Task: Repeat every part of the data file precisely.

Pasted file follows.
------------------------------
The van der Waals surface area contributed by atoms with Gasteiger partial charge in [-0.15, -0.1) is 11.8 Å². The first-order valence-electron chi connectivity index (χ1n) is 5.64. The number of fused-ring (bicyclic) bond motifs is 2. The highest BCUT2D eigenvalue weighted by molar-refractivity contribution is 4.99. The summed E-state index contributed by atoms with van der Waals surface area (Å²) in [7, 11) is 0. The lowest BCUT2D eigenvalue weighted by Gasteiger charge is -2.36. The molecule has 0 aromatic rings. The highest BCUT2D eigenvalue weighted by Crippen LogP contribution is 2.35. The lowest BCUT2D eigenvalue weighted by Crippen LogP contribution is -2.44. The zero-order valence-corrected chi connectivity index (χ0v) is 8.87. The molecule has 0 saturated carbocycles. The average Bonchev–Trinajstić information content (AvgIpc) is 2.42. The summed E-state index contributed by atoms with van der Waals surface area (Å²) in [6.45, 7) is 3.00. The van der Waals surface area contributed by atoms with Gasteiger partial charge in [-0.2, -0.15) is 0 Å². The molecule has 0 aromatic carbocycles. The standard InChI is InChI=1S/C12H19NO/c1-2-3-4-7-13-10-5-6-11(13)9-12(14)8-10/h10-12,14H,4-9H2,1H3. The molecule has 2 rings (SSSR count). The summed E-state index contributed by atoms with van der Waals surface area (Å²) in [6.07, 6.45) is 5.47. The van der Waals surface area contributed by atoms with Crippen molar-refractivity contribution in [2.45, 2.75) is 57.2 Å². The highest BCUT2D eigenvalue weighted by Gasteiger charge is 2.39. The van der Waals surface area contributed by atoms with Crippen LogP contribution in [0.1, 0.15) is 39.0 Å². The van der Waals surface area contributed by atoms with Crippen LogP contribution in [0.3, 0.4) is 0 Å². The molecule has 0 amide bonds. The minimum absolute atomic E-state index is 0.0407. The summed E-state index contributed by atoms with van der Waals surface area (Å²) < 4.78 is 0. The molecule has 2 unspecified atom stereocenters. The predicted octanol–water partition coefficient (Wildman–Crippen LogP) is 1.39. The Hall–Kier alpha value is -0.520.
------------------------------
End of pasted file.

The van der Waals surface area contributed by atoms with Gasteiger partial charge in [-0.15, -0.1) is 11.8 Å². The first-order valence-electron chi connectivity index (χ1n) is 5.64. The number of fused-ring (bicyclic) bond motifs is 2. The highest BCUT2D eigenvalue weighted by molar-refractivity contribution is 4.99. The summed E-state index contributed by atoms with van der Waals surface area (Å²) in [7, 11) is 0. The lowest BCUT2D eigenvalue weighted by Gasteiger charge is -2.36. The molecule has 0 aromatic rings. The highest BCUT2D eigenvalue weighted by Crippen LogP contribution is 2.35. The lowest BCUT2D eigenvalue weighted by Crippen LogP contribution is -2.44. The zero-order valence-corrected chi connectivity index (χ0v) is 8.87. The molecule has 0 saturated carbocycles. The average Bonchev–Trinajstić information content (AvgIpc) is 2.42. The summed E-state index contributed by atoms with van der Waals surface area (Å²) in [6.45, 7) is 3.00. The van der Waals surface area contributed by atoms with Gasteiger partial charge in [-0.2, -0.15) is 0 Å². The molecule has 0 aromatic carbocycles. The standard InChI is InChI=1S/C12H19NO/c1-2-3-4-7-13-10-5-6-11(13)9-12(14)8-10/h10-12,14H,4-9H2,1H3. The molecule has 2 rings (SSSR count). The summed E-state index contributed by atoms with van der Waals surface area (Å²) in [6.07, 6.45) is 5.47. The van der Waals surface area contributed by atoms with Crippen molar-refractivity contribution in [2.45, 2.75) is 57.2 Å². The highest BCUT2D eigenvalue weighted by Gasteiger charge is 2.39. The van der Waals surface area contributed by atoms with Crippen LogP contribution in [0.1, 0.15) is 39.0 Å². The van der Waals surface area contributed by atoms with Crippen LogP contribution in [0.3, 0.4) is 0 Å². The molecule has 0 amide bonds. The minimum absolute atomic E-state index is 0.0407. The summed E-state index contributed by atoms with van der Waals surface area (Å²) < 4.78 is 0. The molecule has 2 unspecified atom stereocenters. The predicted octanol–water partition coefficient (Wildman–Crippen LogP) is 1.39. The Hall–Kier alpha value is -0.520.